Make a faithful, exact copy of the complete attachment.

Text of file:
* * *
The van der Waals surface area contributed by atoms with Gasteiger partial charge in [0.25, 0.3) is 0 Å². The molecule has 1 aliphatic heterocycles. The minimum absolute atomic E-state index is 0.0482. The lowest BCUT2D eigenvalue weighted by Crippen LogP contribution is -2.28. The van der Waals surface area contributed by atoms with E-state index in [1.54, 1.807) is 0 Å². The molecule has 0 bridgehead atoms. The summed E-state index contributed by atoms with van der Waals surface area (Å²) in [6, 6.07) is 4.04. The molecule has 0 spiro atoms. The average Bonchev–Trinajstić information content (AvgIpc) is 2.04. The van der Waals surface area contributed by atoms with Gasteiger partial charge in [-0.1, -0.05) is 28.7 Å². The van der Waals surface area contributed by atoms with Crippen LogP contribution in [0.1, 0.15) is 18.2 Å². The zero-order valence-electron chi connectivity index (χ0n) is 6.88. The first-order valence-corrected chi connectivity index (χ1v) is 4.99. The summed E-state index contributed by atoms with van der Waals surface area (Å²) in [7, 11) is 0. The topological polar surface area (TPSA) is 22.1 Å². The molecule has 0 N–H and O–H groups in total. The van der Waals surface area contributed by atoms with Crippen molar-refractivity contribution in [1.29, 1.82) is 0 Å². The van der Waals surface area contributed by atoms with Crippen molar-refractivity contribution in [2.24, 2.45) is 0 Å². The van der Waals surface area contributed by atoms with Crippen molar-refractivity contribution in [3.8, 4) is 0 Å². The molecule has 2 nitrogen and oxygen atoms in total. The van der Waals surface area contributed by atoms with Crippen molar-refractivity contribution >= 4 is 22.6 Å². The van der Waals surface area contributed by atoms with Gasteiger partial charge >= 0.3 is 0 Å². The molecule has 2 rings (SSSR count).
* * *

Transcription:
The van der Waals surface area contributed by atoms with Gasteiger partial charge in [0.25, 0.3) is 0 Å². The molecule has 1 aliphatic heterocycles. The minimum absolute atomic E-state index is 0.0482. The lowest BCUT2D eigenvalue weighted by Crippen LogP contribution is -2.28. The van der Waals surface area contributed by atoms with E-state index in [1.54, 1.807) is 0 Å². The molecule has 0 bridgehead atoms. The summed E-state index contributed by atoms with van der Waals surface area (Å²) in [6, 6.07) is 4.04. The molecule has 0 spiro atoms. The average Bonchev–Trinajstić information content (AvgIpc) is 2.04. The van der Waals surface area contributed by atoms with Gasteiger partial charge in [-0.1, -0.05) is 28.7 Å². The van der Waals surface area contributed by atoms with Crippen LogP contribution in [0.1, 0.15) is 18.2 Å². The zero-order valence-electron chi connectivity index (χ0n) is 6.88. The first-order valence-corrected chi connectivity index (χ1v) is 4.99. The summed E-state index contributed by atoms with van der Waals surface area (Å²) in [7, 11) is 0. The topological polar surface area (TPSA) is 22.1 Å². The molecule has 0 N–H and O–H groups in total. The van der Waals surface area contributed by atoms with Crippen molar-refractivity contribution in [1.29, 1.82) is 0 Å². The van der Waals surface area contributed by atoms with Crippen molar-refractivity contribution in [2.24, 2.45) is 0 Å². The van der Waals surface area contributed by atoms with Crippen molar-refractivity contribution in [3.8, 4) is 0 Å². The molecule has 2 nitrogen and oxygen atoms in total. The van der Waals surface area contributed by atoms with Crippen molar-refractivity contribution >= 4 is 22.6 Å². The van der Waals surface area contributed by atoms with Gasteiger partial charge >= 0.3 is 0 Å². The molecule has 2 rings (SSSR count).